The Safeguarding Health in Conflict Coalition (SHCC) documented 1,203 conflict incidents that adversely affected health care in 2019. Violence perpetrated by conflict parties against health care facilities and health workers continues in 2020, with devastating consequences. Since COVID-19 was officially declared a pandemic, health care and COVID-19 response facilities have been hit by air strikes and shelling, and health workers have been killed and kidnapped. While the weekly number of reported conflict-related incidents dropped to four just after the WHO declared the COVID-19 pandemic on 11 March 2020, violence by conflict parties against health care increased again by the end of March, despite the UN Secretary General’s call for a global ceasefire on 23 March.
In parallel, violence against frontline health workers responding to COVID-19 rose dramatically after the WHO’s pandemic declaration. The reported incidents included here are examples of violent responses to testing, quarantine measures or attacks against health workers arising out of fear that they could spread the infection. According to reports, community members or members of the security forces perpetrated most of the direct COVID-related violence. Conflict-related violence also directly affects the COVID-19 response when COVID treatment centres are attacked, or health workers engaged in the response are killed.
COVID-19 related incidents of violence
In many countries, community members have assaulted health workers out of fear that they could spread the virus because of their contact with affected patients. Such attacks occurred at health workers’ homes, on their way to and from work and even during funerals of health workers’ colleagues who died from the virus. Protesters have also attacked health care facilities dedicated to COVID-19 response measures. In other incidents health workers have been attacked as part of resistance to the COVID-related health measures that governments have imposed, such as testing or quarantining. Grief over loss of family members has resulted in violence against health workers. Although happening in many countries, such violence has been frequently reported in India and Mexico in particular.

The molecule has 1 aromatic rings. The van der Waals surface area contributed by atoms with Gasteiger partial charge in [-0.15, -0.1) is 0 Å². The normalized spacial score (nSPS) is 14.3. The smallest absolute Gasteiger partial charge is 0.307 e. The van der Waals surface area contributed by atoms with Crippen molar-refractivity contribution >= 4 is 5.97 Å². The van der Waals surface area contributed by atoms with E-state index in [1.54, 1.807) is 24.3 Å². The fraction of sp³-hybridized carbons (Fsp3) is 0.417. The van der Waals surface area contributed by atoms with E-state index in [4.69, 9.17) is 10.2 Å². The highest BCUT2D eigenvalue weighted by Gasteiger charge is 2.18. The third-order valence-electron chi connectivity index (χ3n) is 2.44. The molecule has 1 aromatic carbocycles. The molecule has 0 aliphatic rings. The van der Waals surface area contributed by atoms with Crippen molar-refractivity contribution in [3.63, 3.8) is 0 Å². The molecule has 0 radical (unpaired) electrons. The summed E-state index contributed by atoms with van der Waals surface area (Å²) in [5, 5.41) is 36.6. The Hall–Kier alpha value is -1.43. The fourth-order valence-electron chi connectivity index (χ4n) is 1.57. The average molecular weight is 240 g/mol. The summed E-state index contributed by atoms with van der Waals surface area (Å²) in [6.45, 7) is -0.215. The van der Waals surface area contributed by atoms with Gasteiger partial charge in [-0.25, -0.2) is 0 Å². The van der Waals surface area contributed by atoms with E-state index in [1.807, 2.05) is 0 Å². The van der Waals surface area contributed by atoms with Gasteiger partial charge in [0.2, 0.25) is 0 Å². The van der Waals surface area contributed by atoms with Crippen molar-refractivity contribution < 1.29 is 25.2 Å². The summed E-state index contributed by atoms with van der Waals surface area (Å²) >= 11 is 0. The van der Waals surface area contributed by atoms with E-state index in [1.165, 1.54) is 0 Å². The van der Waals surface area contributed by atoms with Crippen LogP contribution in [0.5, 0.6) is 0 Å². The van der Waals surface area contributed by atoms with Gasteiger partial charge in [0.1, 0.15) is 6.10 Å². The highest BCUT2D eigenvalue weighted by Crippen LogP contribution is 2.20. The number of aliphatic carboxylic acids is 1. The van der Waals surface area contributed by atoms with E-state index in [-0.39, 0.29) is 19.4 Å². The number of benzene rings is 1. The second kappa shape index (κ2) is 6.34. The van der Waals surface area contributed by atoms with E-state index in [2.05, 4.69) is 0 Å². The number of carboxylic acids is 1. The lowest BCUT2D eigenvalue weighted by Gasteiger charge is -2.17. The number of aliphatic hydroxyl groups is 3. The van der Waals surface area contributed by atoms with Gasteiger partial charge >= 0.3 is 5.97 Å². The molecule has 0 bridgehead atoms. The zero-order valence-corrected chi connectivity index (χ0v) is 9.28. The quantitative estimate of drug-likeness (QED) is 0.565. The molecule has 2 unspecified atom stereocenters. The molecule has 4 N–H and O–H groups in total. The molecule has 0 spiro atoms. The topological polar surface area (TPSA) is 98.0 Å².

In a number of countries where lockdowns have been violently enforced, health workers were hurt on their way to or from work after being accused of disrespecting the lockdown. In some countries, health workers faced repercussions for either speaking out about the numbers of COVID-19 patients that did not tally with official figures or for demanding that they be provided with better personal protective equipment (PPE).
All incidents affecting health care workers and facilities impact on the ability to deliver health care because they affect health worker deeply and make services less reliable and effective.